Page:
Co-enzyme Q10 - fundamentally important for cellular energetics
What is Co-enzyme Q10?
Coenzyme Q10 is an essential component of the mitochondrial electron transport process of respiration and coupled oxidative phosphorylation. It is therefore of fundamental importance to the intracellular energy producing systems.
It has many useful applications in cellular energetics, including enhanced physical performance, oxygen utilisation and endurance with reduced fatigue during and after exercise. Other areas of proven effectiveness of Coenzyme Q10 include the cardiovascular system, the immune system and wound healing.
Coenzyme Q10 Clinical Applications...
- Cardiovascular disease
- Angina pectoris
- Congestive heart failure
- Cardiotoxicity from psychotropic drugs
- Cerebrovascular function (stroke)
- Gastric ulcer
- Physical performance
- Periodontal disease (gingivitis)
- Immune insufficiency (infections)
- Breast cancer
- Muscular dystrophy
- Mitochondrial energy defects
- Athletic performance
- Pre - surgery
- Chronic fatigue
- Free radical stress
Coenzyme Q10 Technical Information...
Coenzyme Q10, also known as Ubiquinone, is a naturally occurring molecule, similar in structure to vitamin E. It is a co-factor in the electron transport chain, the biochemical pathway in cellular respiration from which ATP (adenosine triphosphate) and metabolic energy are derived. Since most cellular functions are dependent on availability of energy, Co Q is essential for the health of all human tissues and organs.
Deficiencies of CO Q10 have been reported in a wide range of conditions, including cardiovascular disease, hypertension and periodontal disease.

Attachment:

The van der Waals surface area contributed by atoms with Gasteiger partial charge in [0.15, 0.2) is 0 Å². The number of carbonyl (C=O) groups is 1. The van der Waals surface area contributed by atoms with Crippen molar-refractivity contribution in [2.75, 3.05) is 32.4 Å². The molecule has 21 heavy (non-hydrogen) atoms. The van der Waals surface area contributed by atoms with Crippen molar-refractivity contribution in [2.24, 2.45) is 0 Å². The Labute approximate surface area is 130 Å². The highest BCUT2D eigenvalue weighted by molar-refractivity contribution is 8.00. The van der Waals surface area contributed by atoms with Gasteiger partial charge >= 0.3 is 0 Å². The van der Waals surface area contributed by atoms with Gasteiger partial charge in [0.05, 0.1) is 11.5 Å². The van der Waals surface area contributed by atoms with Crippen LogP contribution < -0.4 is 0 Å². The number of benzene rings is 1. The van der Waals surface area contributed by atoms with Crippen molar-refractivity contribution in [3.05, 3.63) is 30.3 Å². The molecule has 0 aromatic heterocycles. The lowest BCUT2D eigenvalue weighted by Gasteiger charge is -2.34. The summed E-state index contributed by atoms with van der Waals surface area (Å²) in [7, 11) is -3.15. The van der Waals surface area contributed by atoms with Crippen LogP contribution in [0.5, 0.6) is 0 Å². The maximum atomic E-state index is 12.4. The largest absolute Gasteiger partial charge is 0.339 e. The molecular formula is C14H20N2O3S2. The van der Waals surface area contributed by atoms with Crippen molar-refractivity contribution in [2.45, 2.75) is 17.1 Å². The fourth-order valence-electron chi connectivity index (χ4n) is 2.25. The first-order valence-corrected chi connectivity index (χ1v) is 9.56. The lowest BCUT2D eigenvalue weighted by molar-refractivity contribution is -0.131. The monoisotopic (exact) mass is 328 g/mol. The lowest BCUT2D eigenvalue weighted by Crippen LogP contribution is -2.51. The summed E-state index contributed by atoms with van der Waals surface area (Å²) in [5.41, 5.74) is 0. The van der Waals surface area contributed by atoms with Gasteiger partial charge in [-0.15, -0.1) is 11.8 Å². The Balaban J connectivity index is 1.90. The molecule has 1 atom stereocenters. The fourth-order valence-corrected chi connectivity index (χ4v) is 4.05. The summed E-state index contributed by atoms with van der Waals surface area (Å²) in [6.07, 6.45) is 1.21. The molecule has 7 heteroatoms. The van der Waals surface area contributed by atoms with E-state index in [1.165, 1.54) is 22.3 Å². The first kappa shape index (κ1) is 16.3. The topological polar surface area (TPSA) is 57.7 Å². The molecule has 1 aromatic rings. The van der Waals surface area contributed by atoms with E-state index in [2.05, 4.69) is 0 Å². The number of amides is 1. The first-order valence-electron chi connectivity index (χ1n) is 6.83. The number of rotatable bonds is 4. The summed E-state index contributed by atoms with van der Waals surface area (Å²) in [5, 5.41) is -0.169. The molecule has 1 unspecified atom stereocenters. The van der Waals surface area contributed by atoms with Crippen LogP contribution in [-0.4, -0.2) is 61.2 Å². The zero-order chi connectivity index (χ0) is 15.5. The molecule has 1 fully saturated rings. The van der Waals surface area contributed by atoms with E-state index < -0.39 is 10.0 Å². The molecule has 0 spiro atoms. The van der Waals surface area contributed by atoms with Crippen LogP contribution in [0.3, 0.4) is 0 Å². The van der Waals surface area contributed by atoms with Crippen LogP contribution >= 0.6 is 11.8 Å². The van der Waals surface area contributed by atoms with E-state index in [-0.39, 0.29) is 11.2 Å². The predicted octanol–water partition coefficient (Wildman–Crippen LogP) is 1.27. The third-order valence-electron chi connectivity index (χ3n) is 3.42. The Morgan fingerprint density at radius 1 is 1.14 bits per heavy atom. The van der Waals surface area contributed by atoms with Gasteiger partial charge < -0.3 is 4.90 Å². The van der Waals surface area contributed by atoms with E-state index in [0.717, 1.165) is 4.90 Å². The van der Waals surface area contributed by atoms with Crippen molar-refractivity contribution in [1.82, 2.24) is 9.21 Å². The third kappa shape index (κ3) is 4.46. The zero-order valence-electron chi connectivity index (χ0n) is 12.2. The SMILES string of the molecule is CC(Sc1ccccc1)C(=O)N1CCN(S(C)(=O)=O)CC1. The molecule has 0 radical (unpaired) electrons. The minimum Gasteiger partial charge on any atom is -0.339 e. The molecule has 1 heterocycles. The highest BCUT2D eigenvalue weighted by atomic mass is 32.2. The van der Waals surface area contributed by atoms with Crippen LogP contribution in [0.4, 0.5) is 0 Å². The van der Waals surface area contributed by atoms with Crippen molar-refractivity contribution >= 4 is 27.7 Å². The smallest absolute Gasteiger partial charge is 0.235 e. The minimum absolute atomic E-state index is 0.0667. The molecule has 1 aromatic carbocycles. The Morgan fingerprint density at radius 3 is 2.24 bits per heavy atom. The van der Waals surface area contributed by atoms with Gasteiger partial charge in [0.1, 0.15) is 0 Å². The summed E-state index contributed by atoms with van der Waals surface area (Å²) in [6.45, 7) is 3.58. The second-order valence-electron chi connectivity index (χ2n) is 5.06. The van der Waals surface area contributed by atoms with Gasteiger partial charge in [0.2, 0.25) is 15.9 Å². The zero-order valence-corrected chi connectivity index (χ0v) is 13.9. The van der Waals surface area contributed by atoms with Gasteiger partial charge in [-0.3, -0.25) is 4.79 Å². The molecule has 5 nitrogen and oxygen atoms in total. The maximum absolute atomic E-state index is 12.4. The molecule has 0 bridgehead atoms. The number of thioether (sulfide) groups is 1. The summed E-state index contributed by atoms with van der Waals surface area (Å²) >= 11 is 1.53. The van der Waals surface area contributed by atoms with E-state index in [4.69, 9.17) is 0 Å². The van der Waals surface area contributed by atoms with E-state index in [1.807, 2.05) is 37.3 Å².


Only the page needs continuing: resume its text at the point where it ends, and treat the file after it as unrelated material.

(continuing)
In addition, animal studies have shown that the decline in Coenzyme Q10 levels that occurs with age may be partly responsible for age related deterioration of the immune system.
The studies examining Co-enzyme Q10 as a therapeutic agent indicate that it may protect tissues from damage that results from reduced blood flow. Coenzyme Q10 is an effective lipid soluble antioxidant and free radical scavenger. In performing this function, Co-enzyme Q10 is capable of stabilising cell membranes, calcium influx through membrane calcium channels and preventing depletion of metabolites necessary for the synthesis of ATP.
Oral Coenzyme Q10 seems to have a low clearance rate from the plasma and therefore has a relatively long plasma half-life of 33.9 hours. The metabolic fate of Co-enzyme Q10 has not been fully characterised. Following absorption from the gastrointestinal tract, Co-enzyme Q10 is taken up by the chylomicrons. The major portion of an exogenous dose of Co Q10 is deposited in the liver and packaged into VLD lipoprotein. Following this step, Co Q10 appears to be concentrated into certain specific sites that include adrenal, spleen, lung, kidney and myocardial tissues.
Coenzyme Q10 Stability...
Studies conducted at the University of California, Berkley, Department of Physiology/Anatomy, by Dr A Almada indicated that a large variation in potency exists between different manufacturers and their label stated potency.
Coenzyme Q10 is very unstable and is susceptible to oxidation, thermal decomposition and photodegradation. Preparations which expose Co Q to air during formulation (powdered preparations incorporated into tablets and two piece gelatin capsules) had the lowest potency of samples assayed. Lack of additional antioxidants, such as alpha tocopherol and SOD (superoxide dismutase), increases susceptibility to oxidation during processing and would require excessive amounts of Co Q10 in the preparation in order to maintain label potency over time.
Co-enzyme Q10 can be stabilised by using a hydrophobic dispersion process where, under nitrogen, it is suspended in oleic acid in order to prevent oxidation and provide optimal activity and nutrient bioavailability.
Kanamori compared the bioavailability of the stabilised oil form of Co Q10 in a soft gel capsule to that of unstabilised powdered or tableted forms. After four days of supplementation, the increase in plasma Co Q10 levels of the soft gel capsule was twice that of the tableted or powdered form.